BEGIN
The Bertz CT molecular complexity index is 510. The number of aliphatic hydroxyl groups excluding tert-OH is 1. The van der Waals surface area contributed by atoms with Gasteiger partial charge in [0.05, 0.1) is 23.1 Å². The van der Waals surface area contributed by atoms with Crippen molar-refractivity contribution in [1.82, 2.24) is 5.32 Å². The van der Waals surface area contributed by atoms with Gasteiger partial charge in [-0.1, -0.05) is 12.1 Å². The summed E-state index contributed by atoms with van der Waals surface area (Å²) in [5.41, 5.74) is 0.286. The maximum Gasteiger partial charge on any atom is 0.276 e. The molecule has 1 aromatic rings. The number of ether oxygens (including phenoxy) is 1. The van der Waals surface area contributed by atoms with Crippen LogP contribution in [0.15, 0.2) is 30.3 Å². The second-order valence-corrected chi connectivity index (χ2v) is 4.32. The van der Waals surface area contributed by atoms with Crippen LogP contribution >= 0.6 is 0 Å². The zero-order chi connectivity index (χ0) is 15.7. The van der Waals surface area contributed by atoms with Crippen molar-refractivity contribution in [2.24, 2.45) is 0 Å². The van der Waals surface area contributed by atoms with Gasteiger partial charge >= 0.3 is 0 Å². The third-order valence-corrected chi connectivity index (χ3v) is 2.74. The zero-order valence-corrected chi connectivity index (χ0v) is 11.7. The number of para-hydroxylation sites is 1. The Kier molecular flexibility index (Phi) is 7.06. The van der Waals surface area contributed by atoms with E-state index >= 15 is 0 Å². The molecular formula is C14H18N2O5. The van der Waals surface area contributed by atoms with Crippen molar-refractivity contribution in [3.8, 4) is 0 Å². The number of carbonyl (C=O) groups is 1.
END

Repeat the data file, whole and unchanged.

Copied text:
The Bertz CT molecular complexity index is 510. The number of aliphatic hydroxyl groups excluding tert-OH is 1. The van der Waals surface area contributed by atoms with Gasteiger partial charge in [0.05, 0.1) is 23.1 Å². The van der Waals surface area contributed by atoms with Crippen molar-refractivity contribution in [1.82, 2.24) is 5.32 Å². The van der Waals surface area contributed by atoms with Gasteiger partial charge in [-0.1, -0.05) is 12.1 Å². The summed E-state index contributed by atoms with van der Waals surface area (Å²) in [5.41, 5.74) is 0.286. The maximum Gasteiger partial charge on any atom is 0.276 e. The molecule has 1 aromatic rings. The number of ether oxygens (including phenoxy) is 1. The van der Waals surface area contributed by atoms with Crippen LogP contribution in [0.15, 0.2) is 30.3 Å². The second-order valence-corrected chi connectivity index (χ2v) is 4.32. The van der Waals surface area contributed by atoms with Crippen LogP contribution >= 0.6 is 0 Å². The zero-order chi connectivity index (χ0) is 15.7. The van der Waals surface area contributed by atoms with Crippen molar-refractivity contribution in [2.24, 2.45) is 0 Å². The van der Waals surface area contributed by atoms with Gasteiger partial charge >= 0.3 is 0 Å². The third-order valence-corrected chi connectivity index (χ3v) is 2.74. The zero-order valence-corrected chi connectivity index (χ0v) is 11.7. The number of para-hydroxylation sites is 1. The Kier molecular flexibility index (Phi) is 7.06. The van der Waals surface area contributed by atoms with E-state index >= 15 is 0 Å². The molecular formula is C14H18N2O5. The van der Waals surface area contributed by atoms with Crippen molar-refractivity contribution in [3.8, 4) is 0 Å². The number of carbonyl (C=O) groups is 1.